|Publication number||US4989547 A|
|Application number||US 07/344,762|
|Publication date||Feb 5, 1991|
|Filing date||Apr 28, 1989|
|Priority date||Apr 28, 1989|
|Publication number||07344762, 344762, US 4989547 A, US 4989547A, US-A-4989547, US4989547 A, US4989547A|
|Original Assignee||Mark Eaton|
|Export Citation||BiBTeX, EndNote, RefMan|
|Patent Citations (6), Referenced by (17), Classifications (5), Legal Events (5)|
|External Links: USPTO, USPTO Assignment, Espacenet|
This invention relates to an improved liquid and solid dispenser apparatus and method.
For years deer hunters have had a persistent challenge of luring the elusive mature buck to a wildlife feeder at feeding time. If the hunter adjusts his wildlife feeder to broadcast early morning and late afternoon, which is the normal feed time for deer, he will probably have a good chance of seeing deer. The mature bucks will often feed at night or not at all from the "wildlife feeder" if they sense the presence of man in their habitat. However, during deer mating (rutting) season a buck will follow his primal instincts and chase a doe, if he smells her scent, and not worry about his own safety.
Both manual and automatically driven feed dispensers have been known in the art for quite some time. The application of scent in the area of the feed and on the feed itself is also known. An example of a wild life feeder is disclosed in Wentworth, U.S. Pat. No. 3,780,701 which utilizes an elongated rod to control the dispensing of feed and which prohibits the dispensing of the entire feed supply when the activating device is maintained in one position. Automatic feeding devices for animals are also known in the art as exemplified by Crippen, U.S. Pat. No. 3,742,913, North, U.S. Pat. No. 3,827,404, and Ruth, U.S. Pat. No. 3,678,902. Each of these patents utilize timers to activate the feeders intermittently. Crippen discloses a rotating turntable having a cone-shaped dispersing means centrally thereof positioned underneath the compartment containing feed to receive feed discharged from the container and to distribute the feed outwardly 6 to a feed trough surrounding the turntable. Ruth discloses a timed animal feeder which is responsive to sunrise and sunset in which feed slides out a shoot in response to the operation of the timer. Ruth also discloses a water container with a spigot for dispensing water at the same time grain is dispensed.
Other feeders that also water or add moisture to feed are also known in the art as exemplified by Cawecki, U.S. Pat. No. 3,527,191 and Geerlings, U.S. Pat. No. 3,547,081. Cawecki discloses an automatic, stable, pet feeding and watering device that dispenses food and water at pre-determined intervals, and that is stable against being accidentally turned over by the feeding pet. Geerlings discloses a feeder for supplying feed for animals and for adding moisture thereto without excess and thereafter removing the moist feed from the moistening area and depositing the same in a feeding area for consumption by the animals with or without additional moisture added.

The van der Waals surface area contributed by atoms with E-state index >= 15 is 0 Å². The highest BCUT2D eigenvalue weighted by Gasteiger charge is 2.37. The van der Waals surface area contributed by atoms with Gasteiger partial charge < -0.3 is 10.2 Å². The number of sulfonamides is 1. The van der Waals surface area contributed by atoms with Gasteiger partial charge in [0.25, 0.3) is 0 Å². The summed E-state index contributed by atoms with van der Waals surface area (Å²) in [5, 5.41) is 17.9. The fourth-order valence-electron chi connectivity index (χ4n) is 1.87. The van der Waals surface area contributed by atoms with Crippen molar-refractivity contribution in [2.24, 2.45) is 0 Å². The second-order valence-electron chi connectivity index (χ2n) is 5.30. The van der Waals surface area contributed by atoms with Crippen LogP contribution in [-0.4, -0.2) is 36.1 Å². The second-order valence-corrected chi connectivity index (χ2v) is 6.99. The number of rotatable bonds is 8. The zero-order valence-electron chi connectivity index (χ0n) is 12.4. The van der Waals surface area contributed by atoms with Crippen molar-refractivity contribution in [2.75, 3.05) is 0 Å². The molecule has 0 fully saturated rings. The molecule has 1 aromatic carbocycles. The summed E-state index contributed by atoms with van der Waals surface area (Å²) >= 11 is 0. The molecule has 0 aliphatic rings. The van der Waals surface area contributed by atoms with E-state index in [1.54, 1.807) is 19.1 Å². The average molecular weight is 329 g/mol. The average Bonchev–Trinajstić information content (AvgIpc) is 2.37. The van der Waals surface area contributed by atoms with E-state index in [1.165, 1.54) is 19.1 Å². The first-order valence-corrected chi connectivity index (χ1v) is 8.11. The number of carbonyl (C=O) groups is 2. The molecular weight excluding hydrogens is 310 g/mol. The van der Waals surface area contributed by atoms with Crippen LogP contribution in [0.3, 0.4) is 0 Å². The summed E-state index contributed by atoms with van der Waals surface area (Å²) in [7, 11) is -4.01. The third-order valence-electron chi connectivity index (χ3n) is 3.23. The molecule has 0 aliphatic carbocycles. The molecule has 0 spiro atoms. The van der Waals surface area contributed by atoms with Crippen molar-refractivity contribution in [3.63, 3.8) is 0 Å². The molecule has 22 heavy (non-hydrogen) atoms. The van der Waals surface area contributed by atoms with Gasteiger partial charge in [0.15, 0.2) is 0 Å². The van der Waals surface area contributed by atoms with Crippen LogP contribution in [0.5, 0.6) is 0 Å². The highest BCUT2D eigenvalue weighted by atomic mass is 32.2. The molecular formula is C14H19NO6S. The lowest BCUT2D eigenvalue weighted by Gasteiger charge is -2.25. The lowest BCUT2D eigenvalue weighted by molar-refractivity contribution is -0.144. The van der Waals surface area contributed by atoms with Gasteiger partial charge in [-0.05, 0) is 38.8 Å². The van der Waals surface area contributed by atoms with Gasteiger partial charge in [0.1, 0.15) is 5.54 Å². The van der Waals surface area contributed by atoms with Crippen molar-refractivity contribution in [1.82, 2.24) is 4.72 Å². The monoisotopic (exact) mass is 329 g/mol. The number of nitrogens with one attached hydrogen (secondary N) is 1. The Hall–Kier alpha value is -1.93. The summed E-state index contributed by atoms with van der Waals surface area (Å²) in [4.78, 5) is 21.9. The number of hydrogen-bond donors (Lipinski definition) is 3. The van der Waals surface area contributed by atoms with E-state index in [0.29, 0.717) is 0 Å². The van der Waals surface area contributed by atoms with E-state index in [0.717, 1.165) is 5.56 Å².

A drawback to the feeders known in the art is that no provision is made for the addition of a lure to attract animals to the feed. None add a scent to the feed that is distributed and those that dispense water along with the feed would be ill equipped to provide the scent to those mechanically complicated dispensing mechanisms should this new use be attempted. In this regard, the metering devices known to the art are mechanically complicated and are neither self metering nor self-cleaning. Thus, there is a need in the art for providing a simultaneous scent and feed dispenser which automatically dispenses scent through a mechanically simple self metering, self cleaning valve so that a lure enhancement is added to the feed at the time feed is dispensed. It, therefore is an object of this invention to provide an improved feeding mechanism, such as the wild life feeder, for simultaneously adding a lure enhancement as the feed is dispensed.
Accordingly, the liquid and solid dispenser of the present invention includes a frame having a solid dispenser and a liquid dispenser therein which are moved by means of a motor. A timer is connected to the motor so that the motor is alternately turned on and off at pre-determined intervals. The solid feed dispenser comprises a base plate with side walls forming an enclosure for feed and the liquid, scent, dispenser comprises a scent container connected to a dispensing plate. In one embodiment, the dispensing plate provides the top cover for the feed dispenser so that feed is disbursed over the side walls and under the scent dispensing plate. In this embodiment, scent is dispensed by means of a flow valve at the same time feed is dispensed so that scent and feed are mixed. In another embodiment, the scent dispenser comprises a torus shaped container with one or more flow plugs. In this embodiment, scent is distributed at the same time feed is distributed by means of centrifugal force acting on the container as in the previous embodiment. In this embodiment, however, scent is mixed and agitated as it is dispensed. The flow valves of the invention are simple, removable valves that can be of various dimensions for allowing various amounts of scent to be distributed per operating period. Additionally, they are designed to be self cleaning in that when at rest gravity acts to pull the scent away from the valve and air follows the retreating scent so that the valve is cleaned and ready for subsequent use while at rest. Another important feature of the liquid and solid dispenser is the fact that many other scents can be substituted for doe scent. The hunter, farmer, zoo keeper, etc., may want to enhance the flavor or aroma of the feed he dispenses.
Other objects, features and advantages of the present invention will become more fully apparent from the following detailed description of the preferred embodiment, the appended claims and the accompanied drawings in which:
FIG. 1 is a side view of the preferred embodiment of the scent and feed dispenser of the present invention;
FIG. 2 is a front view of the invention in FIG. 1;
FIG. 3 is a top view of the invention in FIG. 1 and 2 with primary feed dispenser removed;
FIG. 4 is a side view of another embodiment of the invention with a torus shaped scent container;
FIG. 5 is a front view of the invention in FIG. 4;
FIG. 6 is a top view of the invention in FIGS. 4 and 5 with primary feed dispenser removed; and
FIG. 7 is a top view of a third environment using a wick for drawing scent from a scent container; and
FIG. 7A is a side sectional view taken along lines A-A of FIG. 7.